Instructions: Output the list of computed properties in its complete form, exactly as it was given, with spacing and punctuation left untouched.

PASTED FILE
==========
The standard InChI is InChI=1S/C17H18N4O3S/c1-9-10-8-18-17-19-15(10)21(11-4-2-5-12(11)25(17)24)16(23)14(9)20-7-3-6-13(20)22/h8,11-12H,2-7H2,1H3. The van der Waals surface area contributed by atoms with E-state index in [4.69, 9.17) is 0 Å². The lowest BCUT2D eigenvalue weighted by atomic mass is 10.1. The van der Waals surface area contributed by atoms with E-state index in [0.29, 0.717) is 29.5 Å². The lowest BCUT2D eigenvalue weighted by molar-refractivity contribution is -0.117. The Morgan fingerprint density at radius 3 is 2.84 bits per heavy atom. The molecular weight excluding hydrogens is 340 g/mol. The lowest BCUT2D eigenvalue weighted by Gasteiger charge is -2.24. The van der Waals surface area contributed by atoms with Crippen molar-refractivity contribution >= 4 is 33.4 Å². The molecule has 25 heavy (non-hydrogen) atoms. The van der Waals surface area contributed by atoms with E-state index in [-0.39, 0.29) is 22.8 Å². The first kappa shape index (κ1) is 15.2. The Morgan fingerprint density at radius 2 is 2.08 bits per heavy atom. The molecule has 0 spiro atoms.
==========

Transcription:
The standard InChI is InChI=1S/C17H18N4O3S/c1-9-10-8-18-17-19-15(10)21(11-4-2-5-12(11)25(17)24)16(23)14(9)20-7-3-6-13(20)22/h8,11-12H,2-7H2,1H3. The van der Waals surface area contributed by atoms with E-state index in [4.69, 9.17) is 0 Å². The lowest BCUT2D eigenvalue weighted by atomic mass is 10.1. The van der Waals surface area contributed by atoms with E-state index in [0.29, 0.717) is 29.5 Å². The lowest BCUT2D eigenvalue weighted by molar-refractivity contribution is -0.117. The Morgan fingerprint density at radius 3 is 2.84 bits per heavy atom. The molecular weight excluding hydrogens is 340 g/mol. The lowest BCUT2D eigenvalue weighted by Gasteiger charge is -2.24. The van der Waals surface area contributed by atoms with Crippen molar-refractivity contribution >= 4 is 33.4 Å². The molecule has 25 heavy (non-hydrogen) atoms. The van der Waals surface area contributed by atoms with E-state index in [-0.39, 0.29) is 22.8 Å². The first kappa shape index (κ1) is 15.2. The Morgan fingerprint density at radius 2 is 2.08 bits per heavy atom. The molecule has 0 spiro atoms.